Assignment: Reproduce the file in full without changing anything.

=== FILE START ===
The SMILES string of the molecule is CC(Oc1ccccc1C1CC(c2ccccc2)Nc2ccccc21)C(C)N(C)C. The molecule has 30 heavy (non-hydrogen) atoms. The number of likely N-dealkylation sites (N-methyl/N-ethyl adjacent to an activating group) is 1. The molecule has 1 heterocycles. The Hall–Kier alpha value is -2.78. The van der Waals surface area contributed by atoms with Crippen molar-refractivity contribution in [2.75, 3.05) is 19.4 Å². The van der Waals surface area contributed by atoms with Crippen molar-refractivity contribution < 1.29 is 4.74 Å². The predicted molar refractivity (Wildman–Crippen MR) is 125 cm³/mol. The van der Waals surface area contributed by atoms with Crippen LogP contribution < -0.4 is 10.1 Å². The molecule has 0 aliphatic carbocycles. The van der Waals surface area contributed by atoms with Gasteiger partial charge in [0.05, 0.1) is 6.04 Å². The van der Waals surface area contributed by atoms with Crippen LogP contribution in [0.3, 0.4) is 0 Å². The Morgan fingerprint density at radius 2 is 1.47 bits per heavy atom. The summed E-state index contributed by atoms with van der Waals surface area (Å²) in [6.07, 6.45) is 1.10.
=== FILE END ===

The SMILES string of the molecule is CC(Oc1ccccc1C1CC(c2ccccc2)Nc2ccccc21)C(C)N(C)C. The molecule has 30 heavy (non-hydrogen) atoms. The number of likely N-dealkylation sites (N-methyl/N-ethyl adjacent to an activating group) is 1. The molecule has 1 heterocycles. The Hall–Kier alpha value is -2.78. The van der Waals surface area contributed by atoms with Crippen molar-refractivity contribution in [2.75, 3.05) is 19.4 Å². The van der Waals surface area contributed by atoms with Crippen molar-refractivity contribution < 1.29 is 4.74 Å². The predicted molar refractivity (Wildman–Crippen MR) is 125 cm³/mol. The van der Waals surface area contributed by atoms with Crippen LogP contribution < -0.4 is 10.1 Å². The molecule has 0 aliphatic carbocycles. The van der Waals surface area contributed by atoms with Gasteiger partial charge in [0.05, 0.1) is 6.04 Å². The van der Waals surface area contributed by atoms with Crippen LogP contribution in [0.3, 0.4) is 0 Å². The Morgan fingerprint density at radius 2 is 1.47 bits per heavy atom. The summed E-state index contributed by atoms with van der Waals surface area (Å²) in [6.07, 6.45) is 1.10.